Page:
The American right seems perpetually in a state of denial -- about climate change, about social change, about the U.S. ability to control world events -- and nowhere is this habit of mind more evident than in Republicans' response to the improving economy. Consider: The country added 3.3 million jobs in the first full year of implementation of health care reform, that purported job-killer; unemployment has plunged to 5.5 percent from 10 percent during the darkest days of the downturn; and the top job-creating state right now is deep-blue California, upending the Rick Perry narrative holding that only low-tax, low-regulation red states are supposed to prosper.
The Nobel Prize-winning economist Paul Krugman presents us with this economic picture in his New York Times column today, asking why the right can't seem to "handle the good news." He identifies three principal reasons.
First, Krugman posits, conservatives are beset by Obama Derangement Syndrome, a phenomenon that hardly requires further elucidation. Naturally, the right is not inclined to credit a president they've called everything from an illegal alien to a Stalinist dictator with an improving economy.
Then there's the conservatives' fantasy that they "possess the secret key to prosperity," as Krugman puts it. This is evident in the ludicrous claims of politicians like Rand Paul that St. Ronald of Tampico (that's Ronald Wilson Reagan for the heathens among you) was the last chief executive to preside over good economic times, even though Bill Clinton's administration oversaw the creation of more jobs (23 million) than Reagan's (try 16 million). What's behind this false narrative?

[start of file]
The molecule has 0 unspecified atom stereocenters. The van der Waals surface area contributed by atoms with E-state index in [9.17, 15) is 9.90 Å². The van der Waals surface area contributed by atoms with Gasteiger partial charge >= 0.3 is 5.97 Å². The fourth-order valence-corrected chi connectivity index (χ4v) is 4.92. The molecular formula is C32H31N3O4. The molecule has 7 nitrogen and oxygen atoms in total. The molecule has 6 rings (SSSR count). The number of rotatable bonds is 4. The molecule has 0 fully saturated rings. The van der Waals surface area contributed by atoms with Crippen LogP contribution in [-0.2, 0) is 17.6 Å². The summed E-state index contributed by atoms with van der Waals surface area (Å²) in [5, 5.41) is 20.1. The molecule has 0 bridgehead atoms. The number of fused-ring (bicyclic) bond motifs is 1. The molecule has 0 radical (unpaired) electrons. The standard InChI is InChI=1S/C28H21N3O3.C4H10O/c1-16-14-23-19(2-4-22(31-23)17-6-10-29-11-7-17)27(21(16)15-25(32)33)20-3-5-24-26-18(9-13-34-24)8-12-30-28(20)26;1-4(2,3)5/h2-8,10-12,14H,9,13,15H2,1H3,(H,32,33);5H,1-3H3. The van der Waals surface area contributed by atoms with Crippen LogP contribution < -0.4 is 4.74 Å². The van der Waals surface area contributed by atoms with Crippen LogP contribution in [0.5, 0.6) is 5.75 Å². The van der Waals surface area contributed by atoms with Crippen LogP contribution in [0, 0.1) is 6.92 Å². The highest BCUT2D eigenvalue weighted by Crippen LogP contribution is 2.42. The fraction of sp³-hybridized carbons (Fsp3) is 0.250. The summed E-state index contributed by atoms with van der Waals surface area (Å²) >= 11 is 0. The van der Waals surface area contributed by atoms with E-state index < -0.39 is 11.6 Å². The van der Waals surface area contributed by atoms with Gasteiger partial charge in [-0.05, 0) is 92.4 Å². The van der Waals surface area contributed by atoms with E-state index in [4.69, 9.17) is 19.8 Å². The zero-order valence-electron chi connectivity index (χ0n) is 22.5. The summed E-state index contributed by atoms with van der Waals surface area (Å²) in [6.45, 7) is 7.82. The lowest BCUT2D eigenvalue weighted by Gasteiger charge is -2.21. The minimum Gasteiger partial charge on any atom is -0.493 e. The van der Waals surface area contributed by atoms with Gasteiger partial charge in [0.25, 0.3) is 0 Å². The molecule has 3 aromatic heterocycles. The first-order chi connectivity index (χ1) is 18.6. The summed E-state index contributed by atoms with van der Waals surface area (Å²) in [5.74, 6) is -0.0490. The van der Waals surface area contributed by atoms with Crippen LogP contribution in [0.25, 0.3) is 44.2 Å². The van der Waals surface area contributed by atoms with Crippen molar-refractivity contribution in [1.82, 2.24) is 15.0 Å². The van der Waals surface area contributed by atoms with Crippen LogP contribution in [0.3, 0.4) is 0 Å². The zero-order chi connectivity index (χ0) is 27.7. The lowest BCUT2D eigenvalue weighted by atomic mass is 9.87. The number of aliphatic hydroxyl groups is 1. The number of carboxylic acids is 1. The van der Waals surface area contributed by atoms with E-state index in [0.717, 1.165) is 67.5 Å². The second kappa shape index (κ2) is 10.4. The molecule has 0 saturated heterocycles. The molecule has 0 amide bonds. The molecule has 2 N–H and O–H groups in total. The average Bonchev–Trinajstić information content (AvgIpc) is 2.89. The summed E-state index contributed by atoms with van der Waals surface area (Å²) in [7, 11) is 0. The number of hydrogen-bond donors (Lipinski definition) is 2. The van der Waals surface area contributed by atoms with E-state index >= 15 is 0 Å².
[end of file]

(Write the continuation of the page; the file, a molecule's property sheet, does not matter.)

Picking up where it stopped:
That’s because liberals don’t need to claim that their policies will produce spectacular growth. All they need to claim is feasibility: that we can do things like, say, guaranteeing health insurance to everyone without killing the economy. Conservatives, on the other hand, want to block such things and, instead, to cut taxes on the rich and slash aid to the less fortunate. So they must claim both that liberal policies are job killers and that being nice to the rich is a magic elixir.
Finally, Krugman notes that the president's conservative critics have long claimed that his supposed anti-business bent -- evidenced by Obama's gentle criticisms of Wall Street bonuses and the like -- damages the confidence of the vaunted job creators who are essential to rebooting the economy. Is this a legitimate theory of how the economy works? The numbers speak for themselves.
So, Krugman concludes, it's not worth holding our breaths for a concession from our conservative friends, but the stubborn reality is that "events have proved their most cherished beliefs wrong."